Tuesday, January 10, 2012




First I want to thank you for allowing Great Minds to interview you and for allowing us the chance to review your books, Peter. My first question is how did you come up with the idea to found Evil Jester Press?

Evil Jester Press was actually founded by Charles Day. He’s the owner and CEO, and he reached out to me to launch the press and work as the Jester’s Executive Editor. We’d worked together on a short story and had started talking on the phone. For a long time, Charlie has used an evil jester has his avatar on various forums and social networks. He’d already launched a non-fiction imprint, Hidden Thoughts Press, and he knew he wanted to do something in fiction. So, given his online personality, I suggested Evil Jester Press as a name. It stuck.

Tell us about your novel Anon and the inspiration behind it.

Anon (Hydra Publications) is a tale of corporate and familial terror. It’s about a man who has made many mistakes in his life and—thanks to a strange, mysterious boss—is forced to look back upon his greatest regret. He is given a dark path—under the guise of a company assignment—to undo this past mistake. Horror ensues. The novel is a supernatural tale of possession, but not demonic possession, at least not in the traditional sense. I wanted to make a strong statement about groupthink and the true evil of indifference. I think I did that. And I’m very proud of the novel.

Now you have done a few collaborative works, one is Help! Wanted: Tales of On-the-Job Terror. How did you meet these other fabulous writers and how did the whole collaboration process begin?

I put out a submission call in May of 2011 with a six week window. This was the first EJP publication, and I didn’t know what to expect. I received 147 submissions in those 6 weeks and was blown away by the response. Stories came in from Joe McKinney, Jeff Strand, Stephen Volk, David Dunwoody, Lisa Morton, Vince Liaguno, Gary Brandner, Gregory L. Norris and several other established authors. I also received stories from rising stars in the horror genre, including Craig Saunders, Marianne Halbert, Patrick Flanagan, Henry Snider, and many more.

I met a lot of great authors through the process and enjoyed working through edits with them. Charles Day, the owner of EJP, did some good networking at last year’s Bram Stoker Awards, which got the attention of a few of our contributors, but the majority of the writers responded to adds at Duotrope.com and our website. Many of them said that the book’s theme—workplace horror—is what attracted them. They found the idea fresh. Which is good. That’s what I was going for.

The book came out in September—we wanted it in time for AnthoCon—and I spent more than 500 hours on the editorial process, getting it ready. The results have been terrific. Help! Wanted received a great review at Horror World, sold out at AnthoCon in New Hampshire and at a Dark Delicacies book signing in Los Angeles, and is currently carried in a few independent bookstores in New York and L.A. Not bad for a small press publication, particularly the first book in said publisher’s canon.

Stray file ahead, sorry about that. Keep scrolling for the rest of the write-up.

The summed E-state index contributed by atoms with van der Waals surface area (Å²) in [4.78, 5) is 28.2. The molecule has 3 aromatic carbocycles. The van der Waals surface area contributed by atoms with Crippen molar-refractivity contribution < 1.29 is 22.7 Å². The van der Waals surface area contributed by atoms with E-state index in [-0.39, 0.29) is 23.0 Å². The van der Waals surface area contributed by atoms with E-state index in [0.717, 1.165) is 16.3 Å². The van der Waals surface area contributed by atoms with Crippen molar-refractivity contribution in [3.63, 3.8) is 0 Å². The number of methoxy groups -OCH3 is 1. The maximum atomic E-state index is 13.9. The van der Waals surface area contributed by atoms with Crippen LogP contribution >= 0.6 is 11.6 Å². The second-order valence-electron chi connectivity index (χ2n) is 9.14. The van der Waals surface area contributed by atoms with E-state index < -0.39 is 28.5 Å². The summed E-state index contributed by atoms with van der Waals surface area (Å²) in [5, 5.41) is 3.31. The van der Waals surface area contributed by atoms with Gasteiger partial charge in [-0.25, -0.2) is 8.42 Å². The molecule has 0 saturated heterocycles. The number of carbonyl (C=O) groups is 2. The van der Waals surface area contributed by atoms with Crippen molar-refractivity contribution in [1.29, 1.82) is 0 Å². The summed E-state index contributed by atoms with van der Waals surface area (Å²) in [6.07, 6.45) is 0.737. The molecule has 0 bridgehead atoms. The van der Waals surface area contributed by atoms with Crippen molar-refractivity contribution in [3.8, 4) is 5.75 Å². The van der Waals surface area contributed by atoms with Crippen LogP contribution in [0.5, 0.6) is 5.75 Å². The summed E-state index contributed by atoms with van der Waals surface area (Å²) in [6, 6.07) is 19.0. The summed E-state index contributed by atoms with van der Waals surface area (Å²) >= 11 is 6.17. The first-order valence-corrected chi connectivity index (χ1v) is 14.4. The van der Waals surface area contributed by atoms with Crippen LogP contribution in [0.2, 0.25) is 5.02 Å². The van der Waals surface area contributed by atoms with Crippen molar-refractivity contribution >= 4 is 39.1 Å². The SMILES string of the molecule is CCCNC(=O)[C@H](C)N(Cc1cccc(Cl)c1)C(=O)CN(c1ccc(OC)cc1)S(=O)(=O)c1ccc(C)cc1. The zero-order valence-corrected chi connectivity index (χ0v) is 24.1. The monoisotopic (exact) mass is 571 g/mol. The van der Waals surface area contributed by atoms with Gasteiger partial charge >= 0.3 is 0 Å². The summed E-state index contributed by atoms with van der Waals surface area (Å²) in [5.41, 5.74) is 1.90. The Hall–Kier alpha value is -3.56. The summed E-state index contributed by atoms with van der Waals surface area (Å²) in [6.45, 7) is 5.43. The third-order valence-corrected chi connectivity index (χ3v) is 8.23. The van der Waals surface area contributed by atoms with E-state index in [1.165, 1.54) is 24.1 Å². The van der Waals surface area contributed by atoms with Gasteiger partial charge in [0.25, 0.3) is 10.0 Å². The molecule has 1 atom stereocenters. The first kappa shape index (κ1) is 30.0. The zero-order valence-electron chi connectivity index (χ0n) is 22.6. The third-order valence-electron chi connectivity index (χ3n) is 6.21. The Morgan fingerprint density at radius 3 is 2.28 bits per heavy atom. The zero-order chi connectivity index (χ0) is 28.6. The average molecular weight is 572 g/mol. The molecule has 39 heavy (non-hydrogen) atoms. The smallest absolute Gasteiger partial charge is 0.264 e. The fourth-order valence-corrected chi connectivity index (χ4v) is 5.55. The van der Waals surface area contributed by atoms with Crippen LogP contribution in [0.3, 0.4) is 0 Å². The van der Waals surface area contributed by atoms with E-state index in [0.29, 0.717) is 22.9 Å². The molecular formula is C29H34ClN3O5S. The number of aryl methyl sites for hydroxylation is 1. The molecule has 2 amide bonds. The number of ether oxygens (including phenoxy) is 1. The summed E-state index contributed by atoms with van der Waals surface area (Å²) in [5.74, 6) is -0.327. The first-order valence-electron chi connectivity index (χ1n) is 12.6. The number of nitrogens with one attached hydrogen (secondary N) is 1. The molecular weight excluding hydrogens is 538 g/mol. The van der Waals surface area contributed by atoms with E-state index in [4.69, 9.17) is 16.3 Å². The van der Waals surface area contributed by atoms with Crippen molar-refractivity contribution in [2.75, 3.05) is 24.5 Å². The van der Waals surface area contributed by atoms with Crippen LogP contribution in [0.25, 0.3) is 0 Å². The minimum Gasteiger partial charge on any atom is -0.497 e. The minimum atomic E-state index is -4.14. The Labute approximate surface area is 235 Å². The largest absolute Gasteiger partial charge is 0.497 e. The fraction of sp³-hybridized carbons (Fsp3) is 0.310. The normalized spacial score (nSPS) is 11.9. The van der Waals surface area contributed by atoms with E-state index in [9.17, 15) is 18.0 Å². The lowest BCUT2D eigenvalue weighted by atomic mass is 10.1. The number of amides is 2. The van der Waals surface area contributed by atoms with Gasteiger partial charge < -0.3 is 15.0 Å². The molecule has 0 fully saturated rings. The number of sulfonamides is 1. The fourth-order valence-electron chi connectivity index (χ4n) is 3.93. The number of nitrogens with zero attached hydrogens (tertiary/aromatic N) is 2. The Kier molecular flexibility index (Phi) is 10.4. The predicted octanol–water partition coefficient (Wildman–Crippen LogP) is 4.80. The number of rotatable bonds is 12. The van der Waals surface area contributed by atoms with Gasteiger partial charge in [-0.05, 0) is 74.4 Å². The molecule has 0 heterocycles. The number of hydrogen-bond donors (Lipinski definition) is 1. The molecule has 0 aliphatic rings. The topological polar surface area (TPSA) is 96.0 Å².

There is a picture of you on your site with this beautiful kitten, who is this fuzzy friend of yours?

That’s Molly. Sadly, she’s not one of mine. My brother-in-law and his wonderful wife are owned by that precious feline. The picture was taken right after they brought her home. I was visiting my in-laws in Minnesota at the time, and the cat really like climbing all over me. Someone grabbed a camera, and—voila!—the website kitty-pic was born. My wife and I do have three terrific cats of our own—Cup, Baby, and Bert. They’re very spoiled and sweet; they sometimes even let us believe the house is ours.

Now I simply must know how you juggle clowns, and how long have you and 'the benevolent ghost of Patrick Swayze' been friends... and do we need to call in the white coats (:D)?

I don’t do any of those things. I just write and edit. Someone suggested that I needed to lighten up my promotion, so I threw those things into the mix. I think I’d just watched the Squidbillies episode called “Swayze Crazy.” If you haven’t watched that show, it’s a bizarre animated series on Adult Swim, and I think it’s great. But I have a very twisted sense of humor.

I see you are working on a zombie novella Balance. Tell us more about that, as well as your work with Scott Bradley.

Balance has been done now for more than a year. I sold the book to MuseItUp Publishing, a Canadian ePublisher. They’re releasing the eBook in March. EJP is releasing a print version of the book in January. Eric Shapiro and his wife, Rhoda Jordan, were my first readers on this work. And they really helped me make it better. Balance, oddly enough, was completed before Anon or A Spark in the Darkness. Publishing schedules are strange.